DRC and South Sudan: Pope Francis to cast spotlight on conflict, hunger
Dorati Ndagisa’s loss is achingly familiar in northeastern Democratic Republic of the Congo (DRC), where fighting has uprooted millions of people, feeding Africa’s biggest hunger crisis.
Chased by armed groups from her farm in DRC’s troubled eastern Nord Kivu province, she and her five children are now destitute. They piece together an existence, with support from the World Food Programme (WFP) and other humanitarian groups, in the sprawling, makeshift Kanyaruchinya displacement camp, outside the provincial capital of Goma.
“Before, I was a farmer and I had a stable life,” says Dorati, who once grew beans and potatoes in the village of Rugari, some 35 km away. “Since the war I have nothing, and I don’t know how to feed my three children.”
The devastating fallout of conflict, and the importance of building peace, are likely to be key themes for Pope Francis when he visits DRC and South Sudan next week. His five-day visit (January 31-February 5) — three in Kinshasa and two in South Sudan’s capital of Juba — sheds a rare spotlight on two of the world’s most fragile countries, where unrest has helped drive hunger to alarming and sometimes catastrophic levels.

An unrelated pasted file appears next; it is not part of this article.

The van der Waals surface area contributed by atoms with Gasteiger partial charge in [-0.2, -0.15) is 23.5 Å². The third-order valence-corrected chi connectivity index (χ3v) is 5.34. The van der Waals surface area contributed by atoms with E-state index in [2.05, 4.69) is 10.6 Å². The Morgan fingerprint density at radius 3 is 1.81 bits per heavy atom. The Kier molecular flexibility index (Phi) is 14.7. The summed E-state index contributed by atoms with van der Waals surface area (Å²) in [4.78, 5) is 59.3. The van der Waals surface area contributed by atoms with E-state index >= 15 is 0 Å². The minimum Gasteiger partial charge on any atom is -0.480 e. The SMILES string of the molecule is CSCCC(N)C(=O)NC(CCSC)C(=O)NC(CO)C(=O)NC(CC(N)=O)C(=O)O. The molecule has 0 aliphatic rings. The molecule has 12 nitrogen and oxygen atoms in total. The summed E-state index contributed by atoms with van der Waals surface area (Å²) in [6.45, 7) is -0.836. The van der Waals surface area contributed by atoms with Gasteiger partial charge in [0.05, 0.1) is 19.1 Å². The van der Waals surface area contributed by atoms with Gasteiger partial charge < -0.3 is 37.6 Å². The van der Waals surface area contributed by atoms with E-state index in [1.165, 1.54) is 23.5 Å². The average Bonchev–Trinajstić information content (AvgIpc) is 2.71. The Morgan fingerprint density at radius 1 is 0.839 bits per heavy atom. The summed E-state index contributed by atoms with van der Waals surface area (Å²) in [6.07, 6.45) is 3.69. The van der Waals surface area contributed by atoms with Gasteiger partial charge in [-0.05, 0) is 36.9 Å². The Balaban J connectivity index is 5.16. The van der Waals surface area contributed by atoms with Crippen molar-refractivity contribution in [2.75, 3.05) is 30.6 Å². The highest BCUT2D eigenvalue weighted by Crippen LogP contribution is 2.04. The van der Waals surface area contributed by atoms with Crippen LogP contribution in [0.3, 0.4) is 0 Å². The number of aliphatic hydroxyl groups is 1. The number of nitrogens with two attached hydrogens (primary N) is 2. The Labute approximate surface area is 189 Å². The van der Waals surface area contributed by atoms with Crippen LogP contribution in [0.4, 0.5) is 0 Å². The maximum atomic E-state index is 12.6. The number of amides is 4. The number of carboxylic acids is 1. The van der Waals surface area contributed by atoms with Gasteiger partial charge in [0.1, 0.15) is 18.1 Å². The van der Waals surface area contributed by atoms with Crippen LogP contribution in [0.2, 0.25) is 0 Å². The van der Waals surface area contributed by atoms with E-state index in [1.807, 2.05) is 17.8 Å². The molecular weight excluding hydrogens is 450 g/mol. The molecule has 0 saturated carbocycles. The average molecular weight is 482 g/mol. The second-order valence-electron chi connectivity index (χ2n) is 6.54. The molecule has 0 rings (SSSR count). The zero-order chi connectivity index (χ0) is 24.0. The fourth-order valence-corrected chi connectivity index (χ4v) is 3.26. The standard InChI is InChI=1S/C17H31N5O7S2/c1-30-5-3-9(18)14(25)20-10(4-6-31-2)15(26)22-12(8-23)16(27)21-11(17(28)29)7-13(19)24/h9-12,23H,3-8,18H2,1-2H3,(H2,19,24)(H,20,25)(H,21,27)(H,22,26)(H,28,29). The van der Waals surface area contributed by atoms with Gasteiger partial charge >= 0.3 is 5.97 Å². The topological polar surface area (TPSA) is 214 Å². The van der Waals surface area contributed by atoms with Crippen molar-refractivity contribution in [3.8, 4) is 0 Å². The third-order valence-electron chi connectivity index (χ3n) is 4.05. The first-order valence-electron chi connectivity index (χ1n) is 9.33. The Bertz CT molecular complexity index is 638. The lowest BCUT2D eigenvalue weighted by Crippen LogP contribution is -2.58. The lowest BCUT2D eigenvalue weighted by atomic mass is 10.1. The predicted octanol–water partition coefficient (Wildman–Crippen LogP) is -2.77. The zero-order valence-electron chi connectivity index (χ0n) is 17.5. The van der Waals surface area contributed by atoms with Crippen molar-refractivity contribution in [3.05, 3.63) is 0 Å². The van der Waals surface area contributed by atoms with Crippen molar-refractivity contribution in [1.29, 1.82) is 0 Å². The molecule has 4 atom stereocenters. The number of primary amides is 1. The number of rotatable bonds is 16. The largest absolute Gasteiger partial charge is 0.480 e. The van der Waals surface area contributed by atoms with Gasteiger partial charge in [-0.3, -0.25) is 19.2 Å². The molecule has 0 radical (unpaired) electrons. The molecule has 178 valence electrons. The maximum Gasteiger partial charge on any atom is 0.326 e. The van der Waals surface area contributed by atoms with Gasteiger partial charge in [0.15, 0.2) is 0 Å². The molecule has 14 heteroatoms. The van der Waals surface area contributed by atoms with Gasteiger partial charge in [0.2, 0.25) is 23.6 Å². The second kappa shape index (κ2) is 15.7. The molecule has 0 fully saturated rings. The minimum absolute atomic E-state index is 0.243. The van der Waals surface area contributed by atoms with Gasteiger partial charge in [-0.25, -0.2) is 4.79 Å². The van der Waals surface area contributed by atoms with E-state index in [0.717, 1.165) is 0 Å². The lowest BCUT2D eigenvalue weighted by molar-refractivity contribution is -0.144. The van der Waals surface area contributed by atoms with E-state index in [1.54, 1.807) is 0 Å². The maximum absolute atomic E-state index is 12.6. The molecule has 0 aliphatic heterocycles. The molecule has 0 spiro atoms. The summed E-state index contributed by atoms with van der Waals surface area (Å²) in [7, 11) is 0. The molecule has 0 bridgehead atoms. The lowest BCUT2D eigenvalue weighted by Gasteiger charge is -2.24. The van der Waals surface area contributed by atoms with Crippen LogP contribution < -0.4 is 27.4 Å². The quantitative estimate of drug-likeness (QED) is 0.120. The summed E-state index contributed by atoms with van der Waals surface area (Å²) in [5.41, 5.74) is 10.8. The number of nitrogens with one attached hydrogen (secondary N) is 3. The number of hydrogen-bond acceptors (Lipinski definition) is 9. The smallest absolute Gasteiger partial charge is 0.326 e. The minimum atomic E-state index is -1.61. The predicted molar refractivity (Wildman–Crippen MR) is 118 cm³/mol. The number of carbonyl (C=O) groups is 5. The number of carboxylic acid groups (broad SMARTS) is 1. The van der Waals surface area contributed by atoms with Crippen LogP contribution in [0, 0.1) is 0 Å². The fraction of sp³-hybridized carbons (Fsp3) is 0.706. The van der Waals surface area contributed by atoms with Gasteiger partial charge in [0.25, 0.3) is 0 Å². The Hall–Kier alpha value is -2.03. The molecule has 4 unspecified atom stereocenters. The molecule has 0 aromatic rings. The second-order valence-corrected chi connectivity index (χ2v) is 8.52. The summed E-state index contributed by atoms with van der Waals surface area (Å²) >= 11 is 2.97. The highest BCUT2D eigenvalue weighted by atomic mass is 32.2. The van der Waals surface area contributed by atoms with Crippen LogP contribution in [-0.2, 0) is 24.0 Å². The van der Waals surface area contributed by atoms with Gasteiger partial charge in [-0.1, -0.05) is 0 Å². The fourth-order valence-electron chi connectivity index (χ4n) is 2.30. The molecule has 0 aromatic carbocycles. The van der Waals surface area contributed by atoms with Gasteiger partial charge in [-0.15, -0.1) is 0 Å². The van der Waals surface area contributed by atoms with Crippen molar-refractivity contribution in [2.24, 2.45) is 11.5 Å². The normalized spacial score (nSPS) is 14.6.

In both capitals, the pope is expected to meet with conflict-displaced people.
“Think of all those, especially children, who go hungry, while huge amounts of food daily go to waste and resources are being spent on weapons,” Francis said in his Christmas Day urbi et orbi (“to the city and the world”) message, describing how the war in Ukraine had put “whole peoples at risk of famine.”
Addressing the link between conflict and hunger is also central to WFP’s work in DRC and South Sudan, where we are sometimes the only backstop against catastrophic food insecurity—and where we have rolled out peace- and resilience-building activities aimed to bring warring communities together.
But as needs in both countries grow, WFP faces multi-million dollar funding shortfalls, forcing us to reduce our support to even the hungriest people.
A spotlight on ‘forgotten’ crises
DRC Country Director and Representative Peter Musoko hopes the Pope’s visit will help shed light on the plight of millions of people who continue to face hunger.